Last month, I wrote about finding the possible within the impossible, and remembering that with hard work and determination you can meet goals that may seem impossible at the moment. This month I’ve been thinking about how sometimes the smaller goals we set as benchmarks can distract us from our larger, long-term goals. It all started when my brother asked my parents “Does Emily really have that much homework to do? Or is she just overdoing it and making more work for herself?”
A few days after my brother’s question the SAC published a post about what to do when your passion becomes your stressor. I’ve always considered myself fortunate because instead of having one all-consuming passion, I find myself passionate about almost everything that meets my path. One of my forever passions—learning.
Until my brother mentioned it, I never really thought about whether or not the excessive amount of studying and homework I was doing was actually beneficial. I just assumed that writing the best literature review paper EVER was going to take many early morning writing sessions and an absurd amount of color coding, note taking, and sticky notes. It never occurred to me that perhaps it was detrimental to become so engrossed in a paper that was really only a benchmark goal to complete a course this semester. I had let my passion get the best of me.
So, as I sat on the chair looking out the window with my best friend Sasha, I suddenly realized that I was unhappy. I was unhappy because my life was becoming consumed by my passion for learning and I was unhappy because my short term goal (crushing my literature review) was consuming my life. I was unhappy because I wasn’t as excited as I normally was to spend time with my grandma and I was unhappy that I still hadn’t finished the book I started to read for fun in September.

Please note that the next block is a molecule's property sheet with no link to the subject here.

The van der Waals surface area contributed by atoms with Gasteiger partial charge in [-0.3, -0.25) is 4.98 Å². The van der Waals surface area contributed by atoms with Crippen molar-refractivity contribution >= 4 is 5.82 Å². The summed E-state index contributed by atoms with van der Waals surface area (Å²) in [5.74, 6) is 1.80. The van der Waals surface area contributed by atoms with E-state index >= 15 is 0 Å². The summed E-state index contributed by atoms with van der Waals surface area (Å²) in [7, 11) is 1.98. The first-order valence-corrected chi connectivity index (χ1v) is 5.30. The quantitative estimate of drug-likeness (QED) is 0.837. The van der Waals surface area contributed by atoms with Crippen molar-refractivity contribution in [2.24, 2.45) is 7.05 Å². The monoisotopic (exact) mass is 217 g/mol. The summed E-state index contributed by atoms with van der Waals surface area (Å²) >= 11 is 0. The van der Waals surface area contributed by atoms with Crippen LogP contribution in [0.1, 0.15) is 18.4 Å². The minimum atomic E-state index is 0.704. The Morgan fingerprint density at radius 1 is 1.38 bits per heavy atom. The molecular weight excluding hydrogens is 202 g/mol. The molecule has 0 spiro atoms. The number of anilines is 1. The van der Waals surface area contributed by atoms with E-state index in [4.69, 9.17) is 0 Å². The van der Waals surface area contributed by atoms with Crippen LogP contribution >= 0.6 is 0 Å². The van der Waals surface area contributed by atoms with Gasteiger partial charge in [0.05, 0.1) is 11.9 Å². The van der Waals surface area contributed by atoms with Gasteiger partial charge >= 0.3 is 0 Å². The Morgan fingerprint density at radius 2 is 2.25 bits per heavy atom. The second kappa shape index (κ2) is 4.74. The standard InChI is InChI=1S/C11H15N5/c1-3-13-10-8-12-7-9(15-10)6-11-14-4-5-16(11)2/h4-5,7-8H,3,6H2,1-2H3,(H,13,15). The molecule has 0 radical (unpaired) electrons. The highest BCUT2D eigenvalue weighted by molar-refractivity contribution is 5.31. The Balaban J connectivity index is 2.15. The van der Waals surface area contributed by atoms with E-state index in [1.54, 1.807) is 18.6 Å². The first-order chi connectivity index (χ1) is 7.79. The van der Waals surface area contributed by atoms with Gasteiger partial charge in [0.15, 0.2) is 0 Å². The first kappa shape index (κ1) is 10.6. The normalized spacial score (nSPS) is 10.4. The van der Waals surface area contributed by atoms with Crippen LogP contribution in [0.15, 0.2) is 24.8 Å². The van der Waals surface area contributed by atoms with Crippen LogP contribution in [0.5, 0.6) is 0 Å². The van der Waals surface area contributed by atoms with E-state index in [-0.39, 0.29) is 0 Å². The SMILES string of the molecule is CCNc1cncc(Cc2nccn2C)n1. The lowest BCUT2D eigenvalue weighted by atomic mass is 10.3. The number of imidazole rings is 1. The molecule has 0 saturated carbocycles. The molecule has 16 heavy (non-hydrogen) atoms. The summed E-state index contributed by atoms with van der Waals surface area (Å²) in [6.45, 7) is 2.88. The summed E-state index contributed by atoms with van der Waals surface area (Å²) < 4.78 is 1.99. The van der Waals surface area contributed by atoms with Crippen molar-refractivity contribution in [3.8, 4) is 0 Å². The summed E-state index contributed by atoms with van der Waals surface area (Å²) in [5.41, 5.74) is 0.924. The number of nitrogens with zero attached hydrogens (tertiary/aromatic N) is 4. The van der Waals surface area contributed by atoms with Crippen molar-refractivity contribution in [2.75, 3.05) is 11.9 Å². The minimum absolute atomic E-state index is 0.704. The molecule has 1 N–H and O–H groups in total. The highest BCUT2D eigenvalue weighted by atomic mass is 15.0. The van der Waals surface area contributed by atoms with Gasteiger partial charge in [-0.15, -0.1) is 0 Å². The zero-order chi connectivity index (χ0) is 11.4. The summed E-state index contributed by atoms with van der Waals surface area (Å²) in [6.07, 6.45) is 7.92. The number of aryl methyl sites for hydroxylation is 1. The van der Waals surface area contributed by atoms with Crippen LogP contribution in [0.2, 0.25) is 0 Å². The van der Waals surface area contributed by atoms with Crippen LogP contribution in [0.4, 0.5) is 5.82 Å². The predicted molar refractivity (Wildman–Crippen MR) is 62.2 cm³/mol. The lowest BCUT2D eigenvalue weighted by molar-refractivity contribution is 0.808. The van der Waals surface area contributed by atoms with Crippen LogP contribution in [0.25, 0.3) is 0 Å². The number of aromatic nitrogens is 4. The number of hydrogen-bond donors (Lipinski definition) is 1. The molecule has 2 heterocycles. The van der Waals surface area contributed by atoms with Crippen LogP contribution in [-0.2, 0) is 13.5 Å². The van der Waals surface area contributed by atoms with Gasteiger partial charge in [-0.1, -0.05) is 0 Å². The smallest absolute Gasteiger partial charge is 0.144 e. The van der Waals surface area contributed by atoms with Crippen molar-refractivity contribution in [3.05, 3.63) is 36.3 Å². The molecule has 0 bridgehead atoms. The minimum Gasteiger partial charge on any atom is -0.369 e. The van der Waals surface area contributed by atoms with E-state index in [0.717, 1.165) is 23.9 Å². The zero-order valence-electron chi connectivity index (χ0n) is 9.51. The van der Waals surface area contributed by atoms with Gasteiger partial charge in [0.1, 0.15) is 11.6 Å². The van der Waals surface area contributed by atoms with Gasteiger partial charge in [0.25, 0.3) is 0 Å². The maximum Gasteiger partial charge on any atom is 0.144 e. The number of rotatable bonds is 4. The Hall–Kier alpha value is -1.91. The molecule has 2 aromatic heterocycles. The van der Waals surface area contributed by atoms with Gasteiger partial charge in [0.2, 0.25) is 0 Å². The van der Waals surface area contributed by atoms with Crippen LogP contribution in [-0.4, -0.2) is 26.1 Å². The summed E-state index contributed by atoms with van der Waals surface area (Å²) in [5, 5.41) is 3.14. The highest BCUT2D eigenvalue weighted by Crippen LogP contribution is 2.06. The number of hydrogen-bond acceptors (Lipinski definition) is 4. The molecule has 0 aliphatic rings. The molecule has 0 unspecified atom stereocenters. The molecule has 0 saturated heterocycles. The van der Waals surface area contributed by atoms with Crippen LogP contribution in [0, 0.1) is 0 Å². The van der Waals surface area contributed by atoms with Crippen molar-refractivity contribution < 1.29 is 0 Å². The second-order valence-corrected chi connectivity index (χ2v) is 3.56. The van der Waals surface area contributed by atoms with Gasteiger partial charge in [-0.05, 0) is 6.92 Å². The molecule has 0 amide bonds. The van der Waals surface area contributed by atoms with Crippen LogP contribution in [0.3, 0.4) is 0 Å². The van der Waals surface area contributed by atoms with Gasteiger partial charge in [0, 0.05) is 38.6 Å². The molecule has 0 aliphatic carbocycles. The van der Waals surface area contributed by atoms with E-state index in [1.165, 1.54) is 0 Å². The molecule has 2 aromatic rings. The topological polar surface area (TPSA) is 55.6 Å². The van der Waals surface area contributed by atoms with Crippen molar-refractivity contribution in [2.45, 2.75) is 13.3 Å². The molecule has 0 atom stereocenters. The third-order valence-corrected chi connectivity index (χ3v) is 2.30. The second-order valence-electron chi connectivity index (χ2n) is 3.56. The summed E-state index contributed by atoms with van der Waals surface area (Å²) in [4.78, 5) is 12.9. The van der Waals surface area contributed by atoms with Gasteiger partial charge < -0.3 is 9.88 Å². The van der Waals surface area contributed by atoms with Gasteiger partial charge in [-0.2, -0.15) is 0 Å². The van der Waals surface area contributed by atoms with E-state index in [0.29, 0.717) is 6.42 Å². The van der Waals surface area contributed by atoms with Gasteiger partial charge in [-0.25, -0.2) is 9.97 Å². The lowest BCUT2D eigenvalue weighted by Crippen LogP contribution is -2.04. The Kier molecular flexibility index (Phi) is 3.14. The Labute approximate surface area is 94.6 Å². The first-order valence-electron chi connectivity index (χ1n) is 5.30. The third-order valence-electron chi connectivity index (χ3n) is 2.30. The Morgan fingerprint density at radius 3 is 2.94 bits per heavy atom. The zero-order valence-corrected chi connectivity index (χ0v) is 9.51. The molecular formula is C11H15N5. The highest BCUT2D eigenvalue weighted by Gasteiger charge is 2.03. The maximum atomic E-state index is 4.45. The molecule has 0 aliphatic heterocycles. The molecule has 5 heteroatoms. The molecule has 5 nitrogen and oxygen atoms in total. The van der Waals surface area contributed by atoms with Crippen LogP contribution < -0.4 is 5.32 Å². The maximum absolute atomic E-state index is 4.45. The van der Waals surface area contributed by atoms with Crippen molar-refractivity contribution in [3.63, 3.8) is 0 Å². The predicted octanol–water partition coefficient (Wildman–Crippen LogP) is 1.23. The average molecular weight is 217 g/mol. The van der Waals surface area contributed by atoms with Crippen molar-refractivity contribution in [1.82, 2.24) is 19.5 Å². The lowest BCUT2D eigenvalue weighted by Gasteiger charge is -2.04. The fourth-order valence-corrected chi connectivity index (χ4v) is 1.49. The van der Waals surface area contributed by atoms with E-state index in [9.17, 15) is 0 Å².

Ironically, I found the inspiration I was looking for to make a change within words I had tweeted quite a few weeks earlier.
Apparently, someone, somewhere knew I needed a little nudge to move in a different direction.
As rough as I’ve felt the past few days after this revelation, I am taking it as a blessing in disguise. I’m thankful to have the opportunity to re-learn this lesson. As I move out of graduate school and into a full-time position in student affairs in the “real world,” I will continue to have long-term goals. However, short-term goals and benchmarks will be what I find myself dealing with regardless of my path. If I end up continuing to work with social media in a marketing office, short-term goals of weekly meetings with student employees, bi-weekly social media outlines and monthly contests and campaigns will heavily outweigh the long-term goals of analytic assessment and account growth.
So, I’m working to rein myself in … again. I bought myself Gretchen Rubin’s book The Happiness Project to read on my flight to Florida next week, I’ve been working hard to make time each night to watch bad reality TV, do a word search, read a book for fun—all in attempts to find balance again. Regardless of whether or not I crush my literature review, I’ve re-learned two important lessons: goals are meant to guide and not consume, and passion is mean to encourage growth, not stagnation.
This post is part of the Emerging SA Pro series following 4 awesome people: Alexandria, Doug, Emily, and Alexander, as they blog monthly about 1 year of their journey as either a new SA Pro or SA grad student. We are proud to help them share their stories as they break into our field.
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Podcast With Sinclair Ceasar on Successful Supervision